Jeb: Confederate Flag Not Controversial for Confederacy, But What it ‘Began to Represent’
Jeb Bush held a town hall discussion yesterday in New Hampshire, where he ended up fielding a question about whether it was necessary for the Confederate flag to be purged from American society as it has been in recent months.
“Anybody killing any other entity because of one basis or not is horrible,” the questioner asked, “but does that necessarily require, I guess, removing all these Confederate fixtures?”
The flag has long been associated with connotations of southern heritage and white supremacy, the latter of which saw renewed national scrutiny ever since the murder of nine black churchgoers in Charleston this year. Bush answered the man’s question by pointing to the divisiveness factor and how it has existed for the image ever since the Civil War.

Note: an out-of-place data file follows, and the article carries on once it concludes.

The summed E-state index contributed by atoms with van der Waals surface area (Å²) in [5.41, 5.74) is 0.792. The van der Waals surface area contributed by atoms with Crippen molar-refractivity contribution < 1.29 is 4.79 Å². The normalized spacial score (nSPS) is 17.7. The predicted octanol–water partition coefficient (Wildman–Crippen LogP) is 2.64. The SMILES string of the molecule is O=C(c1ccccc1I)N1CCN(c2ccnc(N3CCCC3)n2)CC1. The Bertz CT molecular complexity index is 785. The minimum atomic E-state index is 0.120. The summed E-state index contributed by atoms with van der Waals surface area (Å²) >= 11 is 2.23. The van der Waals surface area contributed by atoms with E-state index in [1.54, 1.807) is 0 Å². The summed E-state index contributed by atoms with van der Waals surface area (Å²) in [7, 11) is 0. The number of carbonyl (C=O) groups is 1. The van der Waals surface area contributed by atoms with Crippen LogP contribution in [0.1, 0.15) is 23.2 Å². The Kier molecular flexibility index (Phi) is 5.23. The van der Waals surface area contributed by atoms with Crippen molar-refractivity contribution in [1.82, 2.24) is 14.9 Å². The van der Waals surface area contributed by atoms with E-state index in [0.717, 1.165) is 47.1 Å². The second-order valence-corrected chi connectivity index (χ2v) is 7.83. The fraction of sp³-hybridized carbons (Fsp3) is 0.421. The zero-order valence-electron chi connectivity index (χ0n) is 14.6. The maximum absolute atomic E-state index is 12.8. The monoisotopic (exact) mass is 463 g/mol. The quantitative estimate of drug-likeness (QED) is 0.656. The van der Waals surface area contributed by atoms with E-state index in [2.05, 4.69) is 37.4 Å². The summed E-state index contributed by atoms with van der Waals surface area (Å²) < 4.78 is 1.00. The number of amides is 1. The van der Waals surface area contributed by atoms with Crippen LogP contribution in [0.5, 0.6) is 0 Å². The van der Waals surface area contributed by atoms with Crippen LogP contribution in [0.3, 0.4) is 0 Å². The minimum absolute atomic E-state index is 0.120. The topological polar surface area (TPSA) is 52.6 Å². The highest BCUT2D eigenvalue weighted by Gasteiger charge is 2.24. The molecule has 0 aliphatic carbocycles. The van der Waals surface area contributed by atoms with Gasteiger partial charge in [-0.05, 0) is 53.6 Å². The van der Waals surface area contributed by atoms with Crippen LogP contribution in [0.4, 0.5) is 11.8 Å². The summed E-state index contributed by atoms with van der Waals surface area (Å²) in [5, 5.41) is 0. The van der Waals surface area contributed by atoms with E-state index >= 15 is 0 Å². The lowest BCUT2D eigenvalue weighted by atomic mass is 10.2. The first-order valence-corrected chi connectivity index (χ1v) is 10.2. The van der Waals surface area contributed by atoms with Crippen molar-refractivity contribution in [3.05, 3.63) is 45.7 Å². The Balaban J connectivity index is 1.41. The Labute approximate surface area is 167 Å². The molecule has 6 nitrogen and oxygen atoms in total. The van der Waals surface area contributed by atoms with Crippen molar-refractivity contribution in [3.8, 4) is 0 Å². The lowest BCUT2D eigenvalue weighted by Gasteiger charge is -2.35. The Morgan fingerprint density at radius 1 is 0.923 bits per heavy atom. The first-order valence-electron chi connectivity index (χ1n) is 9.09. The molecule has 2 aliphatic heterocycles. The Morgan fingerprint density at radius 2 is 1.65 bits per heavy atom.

“The problem with the Confederate flag isn’t the Confederacy, the problem with the Confederate flag is what it began to represent later,” Bush said. “That’s what we have to avoid to heal those wounds.”
While Bush said the debate on the image should be “a state-by-state decision,” he pointed to how he removed the flag from the state capitol as governor of Florida, and decided that museums were the best place to reflect on that aspect of history. The audience member pushed back by saying “I don’t even think it shows any sign of racism,” but Bush continued to defend his decision.
“I’m not sure if you were a civil rights worker in the 1960s trying to fight for equal rights for African Americans that they would necessary agree with you,” Bush said. “And that’s the point. It isn’t the 19th century issue, it’s the 20th century issue.”
Watch above, via ABC
[image via screengrab]
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